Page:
What makes a good self-portrait? Is it a time when we are at our best? A free kick? For photographer Tommy Kha, portraiture, and self-portraiture in particular, are ongoing explorations of a person’s identity, both individually and as part of a collective.

The Memphis-born artist, who was recently awarded the 2021 Next Step Prize for Photography, creates work that reflects his family’s history as Chinese-American immigrants who found asylum in the American South , and her personal story growing up and feeling out of place in this community.

One of Kha’s most poignant series is called “Soft Murder”: the title evokes Susan Sontag’s notion of the camera as “a sublimation of the gun”, meaning that “to photograph someone is a subliminal experience. murder-a sweet murder.Kha’s images, however, read not as violent, but as quirky, warm and intimate.

In an exclusive interview filmed as part of Art21’s New York Close Up series, Kha is at work in his hometown of Memphis, setting up theatrical scenes for still shots that recreate aspects of his childhood. In one, Kha dons a black plastic trash bag and a paper mask, the same costume he and his neighborhood friends wore to play Batman. In another clip, Kha explains, “I started chasing Elvis tribute artists, which is the politically correct term for Elvis impersonators. It’s beyond that kind of impersonation and imitation, it becomes transcendent.”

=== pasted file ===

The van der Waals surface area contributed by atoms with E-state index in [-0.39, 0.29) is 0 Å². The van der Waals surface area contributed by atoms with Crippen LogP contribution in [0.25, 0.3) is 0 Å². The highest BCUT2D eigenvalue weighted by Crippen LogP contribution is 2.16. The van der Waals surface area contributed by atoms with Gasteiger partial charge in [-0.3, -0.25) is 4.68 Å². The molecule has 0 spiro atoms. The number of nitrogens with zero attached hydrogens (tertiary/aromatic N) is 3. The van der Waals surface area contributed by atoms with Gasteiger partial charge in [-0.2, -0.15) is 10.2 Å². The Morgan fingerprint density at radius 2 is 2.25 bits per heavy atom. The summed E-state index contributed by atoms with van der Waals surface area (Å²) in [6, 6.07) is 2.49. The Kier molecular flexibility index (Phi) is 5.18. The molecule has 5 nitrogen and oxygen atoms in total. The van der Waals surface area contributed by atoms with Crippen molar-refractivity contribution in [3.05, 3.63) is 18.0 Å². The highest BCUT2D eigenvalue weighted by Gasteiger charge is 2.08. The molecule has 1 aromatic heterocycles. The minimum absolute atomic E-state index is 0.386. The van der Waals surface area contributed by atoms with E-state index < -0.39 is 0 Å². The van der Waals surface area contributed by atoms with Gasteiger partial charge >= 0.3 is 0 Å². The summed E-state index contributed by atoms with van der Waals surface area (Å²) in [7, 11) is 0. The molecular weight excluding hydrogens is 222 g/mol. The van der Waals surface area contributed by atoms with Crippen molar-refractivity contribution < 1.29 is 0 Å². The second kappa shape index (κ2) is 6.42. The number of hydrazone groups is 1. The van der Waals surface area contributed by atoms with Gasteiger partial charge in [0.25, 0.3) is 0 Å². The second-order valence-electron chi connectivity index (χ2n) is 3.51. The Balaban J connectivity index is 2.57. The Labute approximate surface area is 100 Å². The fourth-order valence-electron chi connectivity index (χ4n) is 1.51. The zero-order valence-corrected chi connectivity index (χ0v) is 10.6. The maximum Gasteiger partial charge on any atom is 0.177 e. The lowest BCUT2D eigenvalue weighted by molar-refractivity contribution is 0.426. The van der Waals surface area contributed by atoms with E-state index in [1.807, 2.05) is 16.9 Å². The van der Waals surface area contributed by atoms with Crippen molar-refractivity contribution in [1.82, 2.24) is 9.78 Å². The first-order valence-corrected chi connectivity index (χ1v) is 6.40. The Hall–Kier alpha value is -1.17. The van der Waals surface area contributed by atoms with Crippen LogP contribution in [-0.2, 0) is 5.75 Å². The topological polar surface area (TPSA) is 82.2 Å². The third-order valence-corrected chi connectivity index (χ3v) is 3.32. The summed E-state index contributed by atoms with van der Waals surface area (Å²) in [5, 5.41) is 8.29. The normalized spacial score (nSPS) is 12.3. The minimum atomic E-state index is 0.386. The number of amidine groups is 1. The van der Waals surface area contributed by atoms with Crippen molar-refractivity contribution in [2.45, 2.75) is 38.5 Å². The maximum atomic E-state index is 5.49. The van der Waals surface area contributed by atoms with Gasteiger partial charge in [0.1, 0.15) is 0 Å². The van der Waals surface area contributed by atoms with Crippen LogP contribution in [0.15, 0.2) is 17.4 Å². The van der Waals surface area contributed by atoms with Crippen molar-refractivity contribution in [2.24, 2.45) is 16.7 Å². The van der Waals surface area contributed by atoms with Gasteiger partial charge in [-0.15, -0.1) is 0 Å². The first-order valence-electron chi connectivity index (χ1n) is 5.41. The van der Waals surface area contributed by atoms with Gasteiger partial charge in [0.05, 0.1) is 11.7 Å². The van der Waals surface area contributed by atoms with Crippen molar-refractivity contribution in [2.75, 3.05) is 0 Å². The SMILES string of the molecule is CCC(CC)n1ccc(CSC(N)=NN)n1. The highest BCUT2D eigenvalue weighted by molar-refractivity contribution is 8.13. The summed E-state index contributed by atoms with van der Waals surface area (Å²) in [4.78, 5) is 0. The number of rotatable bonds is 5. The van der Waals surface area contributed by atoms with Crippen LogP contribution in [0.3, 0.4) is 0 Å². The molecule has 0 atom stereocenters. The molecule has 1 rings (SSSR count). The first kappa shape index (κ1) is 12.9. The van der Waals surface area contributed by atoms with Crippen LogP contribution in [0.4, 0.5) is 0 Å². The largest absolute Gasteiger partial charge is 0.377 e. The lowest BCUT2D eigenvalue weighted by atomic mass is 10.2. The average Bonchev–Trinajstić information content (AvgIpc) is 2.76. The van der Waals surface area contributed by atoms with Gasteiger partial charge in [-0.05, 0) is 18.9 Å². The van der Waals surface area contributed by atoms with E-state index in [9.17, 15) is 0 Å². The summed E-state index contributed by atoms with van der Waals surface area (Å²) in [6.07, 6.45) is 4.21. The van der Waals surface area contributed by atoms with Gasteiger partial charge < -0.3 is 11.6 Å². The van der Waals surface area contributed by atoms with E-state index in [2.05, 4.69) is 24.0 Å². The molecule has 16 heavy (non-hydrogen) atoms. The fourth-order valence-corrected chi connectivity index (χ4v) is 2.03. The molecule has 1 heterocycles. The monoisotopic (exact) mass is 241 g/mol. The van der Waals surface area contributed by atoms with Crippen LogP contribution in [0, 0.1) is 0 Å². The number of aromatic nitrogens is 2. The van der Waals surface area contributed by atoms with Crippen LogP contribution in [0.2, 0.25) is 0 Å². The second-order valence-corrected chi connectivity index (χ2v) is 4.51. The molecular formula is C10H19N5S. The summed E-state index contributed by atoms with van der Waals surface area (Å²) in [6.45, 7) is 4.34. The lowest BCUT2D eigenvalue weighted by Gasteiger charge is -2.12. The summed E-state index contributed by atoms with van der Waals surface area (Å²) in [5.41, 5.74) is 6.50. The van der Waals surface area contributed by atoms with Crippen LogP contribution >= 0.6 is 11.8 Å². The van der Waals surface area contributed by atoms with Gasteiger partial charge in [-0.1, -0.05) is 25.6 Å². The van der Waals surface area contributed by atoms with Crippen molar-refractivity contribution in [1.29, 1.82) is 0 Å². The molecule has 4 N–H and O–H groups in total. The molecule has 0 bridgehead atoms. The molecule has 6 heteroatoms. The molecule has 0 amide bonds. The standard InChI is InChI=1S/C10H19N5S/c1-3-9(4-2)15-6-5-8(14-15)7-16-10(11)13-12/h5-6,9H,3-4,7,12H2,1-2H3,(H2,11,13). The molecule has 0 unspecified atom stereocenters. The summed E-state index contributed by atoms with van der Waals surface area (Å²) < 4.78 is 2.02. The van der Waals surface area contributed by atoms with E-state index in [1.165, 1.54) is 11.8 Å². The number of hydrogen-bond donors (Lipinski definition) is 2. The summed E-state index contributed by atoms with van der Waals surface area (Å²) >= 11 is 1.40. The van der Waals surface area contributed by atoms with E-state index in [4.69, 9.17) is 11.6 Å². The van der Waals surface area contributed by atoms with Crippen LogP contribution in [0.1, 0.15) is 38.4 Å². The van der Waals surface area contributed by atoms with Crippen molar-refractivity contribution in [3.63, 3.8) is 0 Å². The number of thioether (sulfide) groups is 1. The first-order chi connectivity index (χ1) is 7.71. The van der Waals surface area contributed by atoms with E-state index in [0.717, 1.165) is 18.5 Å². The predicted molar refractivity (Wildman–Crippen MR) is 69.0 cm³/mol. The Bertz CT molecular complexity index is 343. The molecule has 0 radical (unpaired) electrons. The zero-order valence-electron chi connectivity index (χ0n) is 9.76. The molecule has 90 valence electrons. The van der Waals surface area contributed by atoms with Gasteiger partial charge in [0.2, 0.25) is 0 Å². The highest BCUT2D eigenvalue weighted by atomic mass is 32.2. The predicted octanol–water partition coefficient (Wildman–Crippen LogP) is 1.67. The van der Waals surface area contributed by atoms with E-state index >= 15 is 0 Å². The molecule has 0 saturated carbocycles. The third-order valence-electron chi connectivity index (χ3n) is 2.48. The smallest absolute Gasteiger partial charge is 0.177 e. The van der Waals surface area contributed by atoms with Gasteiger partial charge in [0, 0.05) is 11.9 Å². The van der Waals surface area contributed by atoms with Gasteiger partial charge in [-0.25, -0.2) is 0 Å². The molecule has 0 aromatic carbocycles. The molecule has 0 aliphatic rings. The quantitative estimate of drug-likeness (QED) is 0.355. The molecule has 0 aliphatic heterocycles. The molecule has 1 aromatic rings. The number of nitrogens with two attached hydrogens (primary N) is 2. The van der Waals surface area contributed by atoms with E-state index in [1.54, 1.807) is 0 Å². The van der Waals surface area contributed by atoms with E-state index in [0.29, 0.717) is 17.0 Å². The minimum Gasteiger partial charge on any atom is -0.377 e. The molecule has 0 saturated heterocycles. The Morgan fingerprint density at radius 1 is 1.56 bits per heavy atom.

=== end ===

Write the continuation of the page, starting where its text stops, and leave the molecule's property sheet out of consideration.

Still from the movie “New York Close Up” “Tommy Kha’s Bits & Pieces”. © Art21, Inc. 2022.

The images are humorous and tender, with the adults playing make-believe. But there is an undercurrent of something darker, which runs through all of Kha’s work. “Memphis is just like that kind of connection point between mythology and history, and sentimentality and memory,” the artist says, “and it’s something that’s kind of misremembered.

The disconnect between generations, communities and individuals is another theme in Kha’s art. His family is Chinese, but his mother fled Saigon and he recognizes that the trauma runs deep in their immigrant community.

Hearing my grandmother scream for no reason in the middle of the night because a firework was set off, or the news of the Oklahoma City bombing, is something very familiar to them,” he said. he declared to Art21. For Kha, the way to approach these disparate experiences is through representation.

“HHow do we see ourselves when we are not represented? Kha wonders. “I think it’s an ongoing performance…constantly searching, where do I fit into the picture?”

This is an episode of “Art on Video”, a collaboration between Artnet News and Art21 that brings you clips from artists who are making the news. A new series of the flagship series of the Art21 association Art in the 21st century is now available on PBS. Watch all episodes of other series, like New York close up and Extended gameand discover the organization’s educational programs on Art21.org.

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